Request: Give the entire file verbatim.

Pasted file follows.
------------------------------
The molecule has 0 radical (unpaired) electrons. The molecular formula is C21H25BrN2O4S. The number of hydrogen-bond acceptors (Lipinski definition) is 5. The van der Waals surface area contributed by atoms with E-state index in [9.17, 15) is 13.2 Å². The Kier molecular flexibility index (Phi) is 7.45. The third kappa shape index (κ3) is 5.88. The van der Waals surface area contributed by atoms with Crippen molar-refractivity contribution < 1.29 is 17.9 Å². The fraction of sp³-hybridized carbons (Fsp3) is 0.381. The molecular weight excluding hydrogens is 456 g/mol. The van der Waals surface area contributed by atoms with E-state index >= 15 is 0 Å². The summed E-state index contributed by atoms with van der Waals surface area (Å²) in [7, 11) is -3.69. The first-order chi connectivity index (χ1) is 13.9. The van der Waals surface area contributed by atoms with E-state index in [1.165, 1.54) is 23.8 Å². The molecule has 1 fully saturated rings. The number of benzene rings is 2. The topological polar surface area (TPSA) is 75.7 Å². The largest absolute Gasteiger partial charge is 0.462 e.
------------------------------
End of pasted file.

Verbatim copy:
The molecule has 0 radical (unpaired) electrons. The molecular formula is C21H25BrN2O4S. The number of hydrogen-bond acceptors (Lipinski definition) is 5. The van der Waals surface area contributed by atoms with E-state index in [9.17, 15) is 13.2 Å². The Kier molecular flexibility index (Phi) is 7.45. The third kappa shape index (κ3) is 5.88. The van der Waals surface area contributed by atoms with Crippen molar-refractivity contribution < 1.29 is 17.9 Å². The fraction of sp³-hybridized carbons (Fsp3) is 0.381. The molecular weight excluding hydrogens is 456 g/mol. The van der Waals surface area contributed by atoms with E-state index >= 15 is 0 Å². The summed E-state index contributed by atoms with van der Waals surface area (Å²) in [7, 11) is -3.69. The first-order chi connectivity index (χ1) is 13.9. The van der Waals surface area contributed by atoms with E-state index in [1.165, 1.54) is 23.8 Å². The molecule has 1 fully saturated rings. The number of benzene rings is 2. The topological polar surface area (TPSA) is 75.7 Å². The largest absolute Gasteiger partial charge is 0.462 e.